An article from NOVA - Norwegian Social Research

"If children and parents want to keep in touch with each other, they will always find a way of doing so via social media," says researcher.

Social media is a challenge for the child welfare service

Facebook and Instagram may put children's need for protection at risk. Researchers believe the child welfare service must work on making them safe to use.

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NOVA - Norwegian Social Research

NOVA is a research institute under the auspices of the Norwegian Ministry of Education and Research. The aim of the institute is to develop knowledge and understanding of social conditions and processes of change. We focus on issues of life-course events, level of living conditions and aspects of life-quality as well as on programmes and services provided by the welfare system.

"Our study shows that this contact via social media may present challenges for children, but at the same time we also see how the new media may offer opportunities that did not exist before," says Hilde Aamodt, PhD candidate at the Norwegian Social Research (NOVA).

Together with colleague Svein Mossige, she has conducted a study of the importance to children in the care of the child welfare service of having contact with their parents via social media.

Impossible to control

According to Aamodt, it is impossible for the child welfare service, foster parents and social care workers to regulate or control the contact children have with their parents via social media. Even if the county social welfare boards issued decisions, it would be impossible to control such contact against the wishes of the children and their parents.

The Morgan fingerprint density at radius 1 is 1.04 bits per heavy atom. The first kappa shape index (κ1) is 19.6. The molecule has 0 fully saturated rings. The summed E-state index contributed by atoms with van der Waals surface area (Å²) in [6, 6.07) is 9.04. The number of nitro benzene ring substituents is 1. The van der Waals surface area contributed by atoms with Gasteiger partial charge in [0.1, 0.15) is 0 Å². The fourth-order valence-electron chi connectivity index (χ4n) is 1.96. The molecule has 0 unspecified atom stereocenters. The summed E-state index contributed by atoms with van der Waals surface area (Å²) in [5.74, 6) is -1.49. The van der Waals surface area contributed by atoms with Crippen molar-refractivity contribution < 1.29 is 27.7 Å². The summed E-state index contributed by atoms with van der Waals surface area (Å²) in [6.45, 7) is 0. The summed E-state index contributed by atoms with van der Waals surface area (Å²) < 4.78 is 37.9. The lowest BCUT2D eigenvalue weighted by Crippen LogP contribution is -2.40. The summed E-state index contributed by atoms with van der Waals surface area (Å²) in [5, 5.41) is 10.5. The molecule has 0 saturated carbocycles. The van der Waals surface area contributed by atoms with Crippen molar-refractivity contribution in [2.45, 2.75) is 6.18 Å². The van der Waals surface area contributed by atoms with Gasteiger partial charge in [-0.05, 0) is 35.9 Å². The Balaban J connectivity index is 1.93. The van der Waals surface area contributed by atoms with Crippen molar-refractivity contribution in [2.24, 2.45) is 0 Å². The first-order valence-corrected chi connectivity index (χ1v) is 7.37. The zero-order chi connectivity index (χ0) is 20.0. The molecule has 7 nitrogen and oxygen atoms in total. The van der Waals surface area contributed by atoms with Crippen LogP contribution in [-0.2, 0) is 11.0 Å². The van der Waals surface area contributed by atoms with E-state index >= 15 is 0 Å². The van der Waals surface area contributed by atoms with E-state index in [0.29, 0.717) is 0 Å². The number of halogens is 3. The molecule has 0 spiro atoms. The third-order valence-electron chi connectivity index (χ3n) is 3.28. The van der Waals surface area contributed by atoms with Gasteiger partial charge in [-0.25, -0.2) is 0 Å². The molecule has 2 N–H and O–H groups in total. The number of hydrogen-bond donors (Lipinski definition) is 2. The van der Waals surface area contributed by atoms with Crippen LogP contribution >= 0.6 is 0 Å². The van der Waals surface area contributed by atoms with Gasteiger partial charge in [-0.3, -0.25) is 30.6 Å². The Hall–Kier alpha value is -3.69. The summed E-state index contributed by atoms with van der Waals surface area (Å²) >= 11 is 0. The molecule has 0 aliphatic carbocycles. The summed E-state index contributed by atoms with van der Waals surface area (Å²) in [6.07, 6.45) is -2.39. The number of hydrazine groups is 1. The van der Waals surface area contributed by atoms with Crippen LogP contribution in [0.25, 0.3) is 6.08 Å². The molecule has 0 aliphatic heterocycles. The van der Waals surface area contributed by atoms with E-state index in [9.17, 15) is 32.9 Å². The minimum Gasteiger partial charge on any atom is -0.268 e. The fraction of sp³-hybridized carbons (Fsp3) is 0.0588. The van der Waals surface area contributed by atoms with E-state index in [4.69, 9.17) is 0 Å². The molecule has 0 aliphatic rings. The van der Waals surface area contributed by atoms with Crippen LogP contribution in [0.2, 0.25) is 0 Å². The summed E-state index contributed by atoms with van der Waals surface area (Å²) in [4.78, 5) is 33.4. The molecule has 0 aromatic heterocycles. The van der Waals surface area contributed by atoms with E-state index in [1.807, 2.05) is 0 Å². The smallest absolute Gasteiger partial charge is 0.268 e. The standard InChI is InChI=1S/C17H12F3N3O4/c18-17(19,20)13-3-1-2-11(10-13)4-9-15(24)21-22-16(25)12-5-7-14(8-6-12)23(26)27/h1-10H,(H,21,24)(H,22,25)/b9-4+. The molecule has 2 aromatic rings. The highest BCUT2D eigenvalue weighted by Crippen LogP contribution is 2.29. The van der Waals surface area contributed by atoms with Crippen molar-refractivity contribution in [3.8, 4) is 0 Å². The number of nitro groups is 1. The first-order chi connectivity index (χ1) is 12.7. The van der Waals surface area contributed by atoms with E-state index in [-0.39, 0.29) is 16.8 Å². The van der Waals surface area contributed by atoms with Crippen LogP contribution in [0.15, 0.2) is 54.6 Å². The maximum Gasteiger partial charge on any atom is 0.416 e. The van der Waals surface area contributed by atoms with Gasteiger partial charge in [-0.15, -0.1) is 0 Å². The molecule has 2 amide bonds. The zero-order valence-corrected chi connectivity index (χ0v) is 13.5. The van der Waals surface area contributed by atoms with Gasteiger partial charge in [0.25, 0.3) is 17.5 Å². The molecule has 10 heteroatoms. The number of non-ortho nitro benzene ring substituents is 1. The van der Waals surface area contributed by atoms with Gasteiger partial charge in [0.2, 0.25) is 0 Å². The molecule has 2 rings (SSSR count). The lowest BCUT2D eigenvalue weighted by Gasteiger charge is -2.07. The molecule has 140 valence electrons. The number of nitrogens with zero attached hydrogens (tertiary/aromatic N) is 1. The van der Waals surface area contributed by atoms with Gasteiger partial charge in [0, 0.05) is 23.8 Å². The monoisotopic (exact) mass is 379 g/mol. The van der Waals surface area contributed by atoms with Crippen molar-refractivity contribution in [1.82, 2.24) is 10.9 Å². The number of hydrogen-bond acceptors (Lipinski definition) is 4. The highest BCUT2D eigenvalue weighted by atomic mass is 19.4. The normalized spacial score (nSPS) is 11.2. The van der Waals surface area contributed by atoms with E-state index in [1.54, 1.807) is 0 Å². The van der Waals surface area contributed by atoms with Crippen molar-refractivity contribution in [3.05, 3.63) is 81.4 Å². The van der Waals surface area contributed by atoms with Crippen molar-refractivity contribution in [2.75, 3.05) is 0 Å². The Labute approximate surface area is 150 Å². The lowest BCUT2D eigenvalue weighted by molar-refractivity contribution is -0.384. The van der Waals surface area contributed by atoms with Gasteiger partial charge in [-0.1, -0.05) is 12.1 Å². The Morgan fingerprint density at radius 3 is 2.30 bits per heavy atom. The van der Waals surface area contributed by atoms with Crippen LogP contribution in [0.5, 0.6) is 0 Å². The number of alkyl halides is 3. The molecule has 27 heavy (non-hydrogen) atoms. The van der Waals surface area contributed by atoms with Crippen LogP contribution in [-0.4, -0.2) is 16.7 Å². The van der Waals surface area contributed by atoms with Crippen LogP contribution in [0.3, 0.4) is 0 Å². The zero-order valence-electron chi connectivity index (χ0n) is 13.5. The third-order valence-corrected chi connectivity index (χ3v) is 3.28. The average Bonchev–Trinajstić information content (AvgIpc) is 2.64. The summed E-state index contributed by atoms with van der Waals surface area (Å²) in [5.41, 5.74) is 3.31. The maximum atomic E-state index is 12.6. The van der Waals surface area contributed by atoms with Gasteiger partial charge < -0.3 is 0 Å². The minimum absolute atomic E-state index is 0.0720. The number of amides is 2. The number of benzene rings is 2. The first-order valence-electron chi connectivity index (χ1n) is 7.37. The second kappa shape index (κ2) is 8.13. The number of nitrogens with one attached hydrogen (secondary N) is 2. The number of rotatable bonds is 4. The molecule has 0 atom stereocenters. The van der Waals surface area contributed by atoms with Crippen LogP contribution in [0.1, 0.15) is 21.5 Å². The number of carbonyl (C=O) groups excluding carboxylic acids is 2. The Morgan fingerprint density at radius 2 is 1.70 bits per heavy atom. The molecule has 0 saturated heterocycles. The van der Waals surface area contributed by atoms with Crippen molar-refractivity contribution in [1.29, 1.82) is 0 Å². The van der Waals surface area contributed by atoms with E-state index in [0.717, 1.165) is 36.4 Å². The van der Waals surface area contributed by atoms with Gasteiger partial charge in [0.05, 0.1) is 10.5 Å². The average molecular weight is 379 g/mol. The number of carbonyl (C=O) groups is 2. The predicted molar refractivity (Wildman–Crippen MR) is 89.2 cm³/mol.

"If children and parents want to keep in touch with each other, they will always find a way of doing so via social media," says Aamodt.

Hilde Aamodt (Photo: Studio Vest)

Today, contact between children and their parents is regulated by law when a decision is made on who should take over care of the children. When social media create possibilities for maintaining contact outside the scope of such decisions, the basis for legally regulating the contact a child has with its parents is affected.

Creates pressure

The study indicates that social media present parents with ways to constantly exert pressure on the child. This can make the child so agitated that it affects its ability to settle in its new caregiving home and thereby prevents if from developing and forming attachments to new caregivers.

Other children may find that extended contact via social media makes it easier for them to adapt to their new home. Prior to conducting the study, it was not expected that this form of contact would be good for the child. However, the researchers have seen how extended contact has had a calming effect and has helped the child to deal with an otherwise difficult situation.

The children want help

The children want help and support in managing the contact they have with their parents when they find that the pressure proves too much.

Despite finding it sometimes difficult and intrusive, the children prefer to have the possibility of maintaining contact via social media. And since such contact cannot be regulated by law, cooperation with the parents becomes a crucial factor in facilitating the best possible type of contact that also protects the child when necessary.

In general, however, the issue of social media also offers a basis for improving cooperation. A relationship of cooperation or trust makes it easier to cooperate with parents on other issues.

"The child welfare service must do more to establish a better atmosphere of cooperation with parents and foster parents. The child welfare service is particularly well placed to achieve this," Svein Mossige comments.


Read the Norwegian version of this article at

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